There is hope
September is National Suicide Prevention Awareness Month.
If you have never experienced the loss of a loved one from suicide, you’re blessed.
If you have never had to talk with someone who wanted to end their life, you’re blessed, and if you have never had the experience of suicidal thoughts, you’re blessed.
But if you have been in any of these situations, know that there is hope and help.
According to the CDC, suicide rates have increased by 30 percent since 1999. Each year, more than 41,000 individuals die by suicide, leaving behind their friends and family members to navigate the tragedy of loss. In many cases, friends and families affected by a suicide loss (often called “suicide loss survivors”) are left in the dark. Too often, the feelings of shame and stigma prevent them from talking openly.
Suicide hit close to home for me 10 years ago when a family member took his life. It hit again when a very close friend battled suicidal thoughts, and I found myself dropping them off at a mental health facility in hopes they would be OK.
I am happy to say they are alive and functioning well today, but it was a long battle.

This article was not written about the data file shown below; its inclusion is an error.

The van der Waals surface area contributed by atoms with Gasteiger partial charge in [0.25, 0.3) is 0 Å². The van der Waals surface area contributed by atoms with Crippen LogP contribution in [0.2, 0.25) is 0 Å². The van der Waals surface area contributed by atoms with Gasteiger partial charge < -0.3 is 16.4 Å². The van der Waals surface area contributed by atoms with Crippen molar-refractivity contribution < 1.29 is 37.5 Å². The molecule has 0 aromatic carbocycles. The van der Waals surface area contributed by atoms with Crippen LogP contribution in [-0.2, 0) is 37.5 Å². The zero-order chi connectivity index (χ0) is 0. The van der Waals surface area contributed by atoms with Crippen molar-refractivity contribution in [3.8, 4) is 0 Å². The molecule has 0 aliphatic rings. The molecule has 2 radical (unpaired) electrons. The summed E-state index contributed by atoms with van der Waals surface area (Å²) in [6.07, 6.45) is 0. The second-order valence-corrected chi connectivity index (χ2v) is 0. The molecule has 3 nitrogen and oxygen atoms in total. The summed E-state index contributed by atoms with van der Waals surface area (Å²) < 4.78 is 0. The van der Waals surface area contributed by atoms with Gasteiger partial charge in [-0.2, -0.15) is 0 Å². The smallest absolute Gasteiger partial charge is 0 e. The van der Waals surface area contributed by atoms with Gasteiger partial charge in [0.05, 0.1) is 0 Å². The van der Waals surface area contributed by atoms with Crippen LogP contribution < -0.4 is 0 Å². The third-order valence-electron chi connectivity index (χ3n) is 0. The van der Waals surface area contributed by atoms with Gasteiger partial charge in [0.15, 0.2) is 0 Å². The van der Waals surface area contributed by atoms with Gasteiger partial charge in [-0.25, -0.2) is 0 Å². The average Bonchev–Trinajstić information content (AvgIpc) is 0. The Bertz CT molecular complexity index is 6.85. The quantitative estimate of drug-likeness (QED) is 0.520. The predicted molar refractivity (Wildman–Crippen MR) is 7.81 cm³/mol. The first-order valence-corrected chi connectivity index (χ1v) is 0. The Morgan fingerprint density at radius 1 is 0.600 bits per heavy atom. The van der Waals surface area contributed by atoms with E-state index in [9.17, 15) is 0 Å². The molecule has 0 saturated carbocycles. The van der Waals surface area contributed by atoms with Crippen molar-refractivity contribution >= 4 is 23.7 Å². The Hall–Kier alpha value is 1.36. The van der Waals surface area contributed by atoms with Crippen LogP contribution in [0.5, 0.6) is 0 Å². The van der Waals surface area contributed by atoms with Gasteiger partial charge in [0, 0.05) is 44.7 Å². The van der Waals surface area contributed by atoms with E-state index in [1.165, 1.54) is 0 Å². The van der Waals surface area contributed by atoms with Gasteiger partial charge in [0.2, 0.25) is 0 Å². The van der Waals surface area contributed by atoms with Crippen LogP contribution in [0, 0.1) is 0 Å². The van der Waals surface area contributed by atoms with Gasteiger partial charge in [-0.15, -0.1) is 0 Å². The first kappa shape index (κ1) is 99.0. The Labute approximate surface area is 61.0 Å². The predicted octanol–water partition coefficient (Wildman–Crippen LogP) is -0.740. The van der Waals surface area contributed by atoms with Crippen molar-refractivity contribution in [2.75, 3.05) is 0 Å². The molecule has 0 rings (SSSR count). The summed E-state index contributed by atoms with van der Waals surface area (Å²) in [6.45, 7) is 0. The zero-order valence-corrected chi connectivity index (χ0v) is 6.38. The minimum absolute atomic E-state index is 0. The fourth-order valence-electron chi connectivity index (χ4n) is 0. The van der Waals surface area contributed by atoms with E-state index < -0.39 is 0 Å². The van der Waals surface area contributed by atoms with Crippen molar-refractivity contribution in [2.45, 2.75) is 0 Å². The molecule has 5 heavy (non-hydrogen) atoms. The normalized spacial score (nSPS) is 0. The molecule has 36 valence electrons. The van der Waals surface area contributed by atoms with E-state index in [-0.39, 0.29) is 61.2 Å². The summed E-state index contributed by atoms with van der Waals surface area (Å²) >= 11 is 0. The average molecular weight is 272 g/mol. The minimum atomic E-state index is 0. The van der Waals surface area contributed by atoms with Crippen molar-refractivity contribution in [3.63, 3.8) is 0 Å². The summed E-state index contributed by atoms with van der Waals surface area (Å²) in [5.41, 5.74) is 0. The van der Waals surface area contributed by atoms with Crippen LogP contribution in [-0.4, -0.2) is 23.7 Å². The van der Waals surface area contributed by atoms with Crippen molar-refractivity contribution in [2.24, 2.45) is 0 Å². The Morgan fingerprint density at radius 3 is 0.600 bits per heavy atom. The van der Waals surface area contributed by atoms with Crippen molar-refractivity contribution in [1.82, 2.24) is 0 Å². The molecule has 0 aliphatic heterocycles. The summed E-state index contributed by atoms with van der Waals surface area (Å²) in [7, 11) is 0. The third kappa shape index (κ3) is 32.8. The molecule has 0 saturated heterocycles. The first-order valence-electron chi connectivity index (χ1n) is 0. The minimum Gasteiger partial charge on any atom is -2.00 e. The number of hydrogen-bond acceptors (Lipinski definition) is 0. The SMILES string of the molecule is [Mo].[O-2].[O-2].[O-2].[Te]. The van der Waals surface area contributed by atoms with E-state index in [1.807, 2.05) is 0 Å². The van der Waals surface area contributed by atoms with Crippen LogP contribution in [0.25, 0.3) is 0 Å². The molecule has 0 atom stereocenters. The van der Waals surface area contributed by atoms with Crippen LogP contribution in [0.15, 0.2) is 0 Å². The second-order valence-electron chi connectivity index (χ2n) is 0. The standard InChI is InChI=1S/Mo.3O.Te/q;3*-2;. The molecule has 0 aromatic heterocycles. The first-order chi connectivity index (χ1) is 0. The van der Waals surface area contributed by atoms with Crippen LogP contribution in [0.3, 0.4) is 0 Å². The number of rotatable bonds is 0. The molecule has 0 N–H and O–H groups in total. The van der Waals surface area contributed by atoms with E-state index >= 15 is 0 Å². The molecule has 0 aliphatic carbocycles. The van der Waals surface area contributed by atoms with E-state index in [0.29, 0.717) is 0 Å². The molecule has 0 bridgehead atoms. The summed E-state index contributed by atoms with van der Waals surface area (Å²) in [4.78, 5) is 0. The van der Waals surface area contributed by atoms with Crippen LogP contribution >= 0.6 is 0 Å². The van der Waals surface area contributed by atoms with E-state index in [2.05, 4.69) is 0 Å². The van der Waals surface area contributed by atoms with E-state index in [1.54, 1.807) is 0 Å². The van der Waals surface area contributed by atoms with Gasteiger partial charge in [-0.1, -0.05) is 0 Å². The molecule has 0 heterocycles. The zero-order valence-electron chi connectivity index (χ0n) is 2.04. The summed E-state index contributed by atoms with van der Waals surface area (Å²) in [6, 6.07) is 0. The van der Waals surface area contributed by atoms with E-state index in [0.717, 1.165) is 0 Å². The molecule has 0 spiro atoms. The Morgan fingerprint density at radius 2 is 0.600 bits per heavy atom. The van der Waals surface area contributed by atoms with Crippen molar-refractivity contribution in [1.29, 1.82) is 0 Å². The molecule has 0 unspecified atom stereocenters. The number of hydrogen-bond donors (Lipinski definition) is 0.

Suicidal thoughts, much like mental health conditions, can affect anyone regardless of age, gender or background. In fact, suicide is often the result of an untreated mental health condition.
Over the years I have learned a lot about mental health issues, suicide prevention, and the stigma that surrounds both.
Often, people with mental health issues such as anxiety and depression suffer in silence for fear that they will be judged or looked at as being weak. You’re the strongest when you speak up and ask for help!
Know the warning signs:
Threats or comments about killing themselves, also known as suicidal ideation, can begin with seemingly harmless thoughts like “I wish I wasn’t here” but can become more overt and dangerous, increased alcohol and drug use, aggressive behavior, social withdrawal from friends, family and the community, dramatic mood swings, talking, writing or thinking about death, impulsive or reckless behavior.
If you or someone you know is in an emergency, call 911 immediately.
If you are in crisis or are experiencing difficult or suicidal thoughts, call the National Suicide Hotline at (800) 273-8255 (TALK).
If you’re uncomfortable talking on the phone, you can also text NAMI to 741-741 to be connected to a free, trained crisis counselor on the Crisis Text Line.